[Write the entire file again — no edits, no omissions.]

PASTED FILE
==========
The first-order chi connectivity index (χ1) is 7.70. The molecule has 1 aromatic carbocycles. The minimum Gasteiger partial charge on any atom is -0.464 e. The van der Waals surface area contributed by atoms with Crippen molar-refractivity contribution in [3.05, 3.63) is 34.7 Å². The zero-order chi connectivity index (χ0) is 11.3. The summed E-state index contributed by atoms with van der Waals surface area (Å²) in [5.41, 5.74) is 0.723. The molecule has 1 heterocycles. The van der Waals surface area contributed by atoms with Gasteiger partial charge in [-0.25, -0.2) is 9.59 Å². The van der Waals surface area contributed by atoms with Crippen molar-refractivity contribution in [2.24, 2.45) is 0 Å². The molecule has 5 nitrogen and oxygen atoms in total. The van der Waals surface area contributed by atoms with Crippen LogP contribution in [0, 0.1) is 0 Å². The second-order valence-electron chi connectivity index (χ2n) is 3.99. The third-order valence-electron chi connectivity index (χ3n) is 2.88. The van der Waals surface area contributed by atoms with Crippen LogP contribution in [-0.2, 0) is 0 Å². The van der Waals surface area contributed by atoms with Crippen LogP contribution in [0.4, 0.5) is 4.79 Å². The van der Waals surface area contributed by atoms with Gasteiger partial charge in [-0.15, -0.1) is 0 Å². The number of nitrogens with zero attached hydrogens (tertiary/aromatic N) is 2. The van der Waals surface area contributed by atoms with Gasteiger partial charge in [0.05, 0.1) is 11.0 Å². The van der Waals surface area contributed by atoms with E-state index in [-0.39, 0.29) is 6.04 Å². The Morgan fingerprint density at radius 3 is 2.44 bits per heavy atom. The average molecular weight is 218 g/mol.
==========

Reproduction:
The first-order chi connectivity index (χ1) is 7.70. The molecule has 1 aromatic carbocycles. The minimum Gasteiger partial charge on any atom is -0.464 e. The van der Waals surface area contributed by atoms with Crippen molar-refractivity contribution in [3.05, 3.63) is 34.7 Å². The zero-order chi connectivity index (χ0) is 11.3. The summed E-state index contributed by atoms with van der Waals surface area (Å²) in [5.41, 5.74) is 0.723. The molecule has 1 heterocycles. The van der Waals surface area contributed by atoms with Gasteiger partial charge in [-0.25, -0.2) is 9.59 Å². The van der Waals surface area contributed by atoms with Crippen molar-refractivity contribution in [2.24, 2.45) is 0 Å². The molecule has 5 nitrogen and oxygen atoms in total. The van der Waals surface area contributed by atoms with Crippen LogP contribution in [0, 0.1) is 0 Å². The second-order valence-electron chi connectivity index (χ2n) is 3.99. The third-order valence-electron chi connectivity index (χ3n) is 2.88. The van der Waals surface area contributed by atoms with Crippen LogP contribution in [-0.2, 0) is 0 Å². The van der Waals surface area contributed by atoms with Crippen LogP contribution in [0.4, 0.5) is 4.79 Å². The van der Waals surface area contributed by atoms with Gasteiger partial charge in [-0.15, -0.1) is 0 Å². The number of nitrogens with zero attached hydrogens (tertiary/aromatic N) is 2. The van der Waals surface area contributed by atoms with Gasteiger partial charge in [0.05, 0.1) is 11.0 Å². The van der Waals surface area contributed by atoms with E-state index in [-0.39, 0.29) is 6.04 Å². The Morgan fingerprint density at radius 3 is 2.44 bits per heavy atom. The average molecular weight is 218 g/mol.